Hypergammaglobulinemia

Reference work entry
DOI: https://doi.org/10.1007/3-540-29662-X_1285

Definition

Elevated serum levels of immunoglobulin and pronounced antibody responses may be seen with infection and inflammation. This is thought to be an effect of B cell activation producing antibodies that are not associated with the accompanying infection or disease. Infections often associated with hypergammaglobulinemia include the acquired immunodefiency syndrome (AIDS), endocarditis, mononucleosis, syphilis, and parasitic infection. Disease states associated with hypergammaglobulinemia include chronic diseases, including systemic lupus erythematosis (SLE), cystic fibrosis, and rheumatoid arthritis. Polyclonal gammopathies related to an infection are usually not involved in the disease process itself, and is not pathologic.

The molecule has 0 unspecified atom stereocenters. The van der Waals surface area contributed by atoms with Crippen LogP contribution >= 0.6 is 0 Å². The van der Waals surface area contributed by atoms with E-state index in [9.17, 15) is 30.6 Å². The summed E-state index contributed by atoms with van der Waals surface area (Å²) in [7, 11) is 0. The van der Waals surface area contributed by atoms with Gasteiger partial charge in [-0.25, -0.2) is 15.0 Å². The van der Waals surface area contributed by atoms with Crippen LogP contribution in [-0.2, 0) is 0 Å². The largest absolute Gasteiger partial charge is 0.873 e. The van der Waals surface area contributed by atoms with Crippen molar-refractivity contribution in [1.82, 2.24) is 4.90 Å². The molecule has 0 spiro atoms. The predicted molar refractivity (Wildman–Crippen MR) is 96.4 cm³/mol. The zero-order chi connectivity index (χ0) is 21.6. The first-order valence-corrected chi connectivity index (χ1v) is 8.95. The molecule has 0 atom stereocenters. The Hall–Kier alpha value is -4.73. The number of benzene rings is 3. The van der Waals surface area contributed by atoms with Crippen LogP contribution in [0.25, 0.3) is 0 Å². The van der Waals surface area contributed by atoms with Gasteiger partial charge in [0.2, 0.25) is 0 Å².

The mechanism of hypergammaglobulinemia in patients with Human immunodeficiency virus (HIV) is thought to be caused by CD70 expression, which stimulates memory B cell production and differentiation into plasma cells, which then results in elevated serum...

This is a preview of subscription content, log in to check access.

References

  1. Heinzel FP (2000) Antibodies. In: Mandell GL, et al (eds) Principles and Practice of Infectious Diseases, 5th ed. Churchill Livingstone, St. LouisGoogle Scholar
  2. Nagase H, Agematsu K, Kitano K, Takamoto M, Okubo Y, Komiyama A, Sugane K (2001) Mechanism of hypergammaglobulinemia by HIV infection: circulating memory B-cell reduction with plasmacytosis. Clin Immunol 100(2):250–9PubMedCrossRefGoogle Scholar
  3. Notermans DW, de Jong JJ, Goudsmit J, et al (2001) Potent antiretroviral therapy initiates normalization of hypergammaglobulinemia and a decline in HIV type 1-specific antibody responses. AIDS Res Hum Retroviruses 17(11):1003–8PubMedCrossRefGoogle Scholar

Copyright information

© Springer-Verlag 2004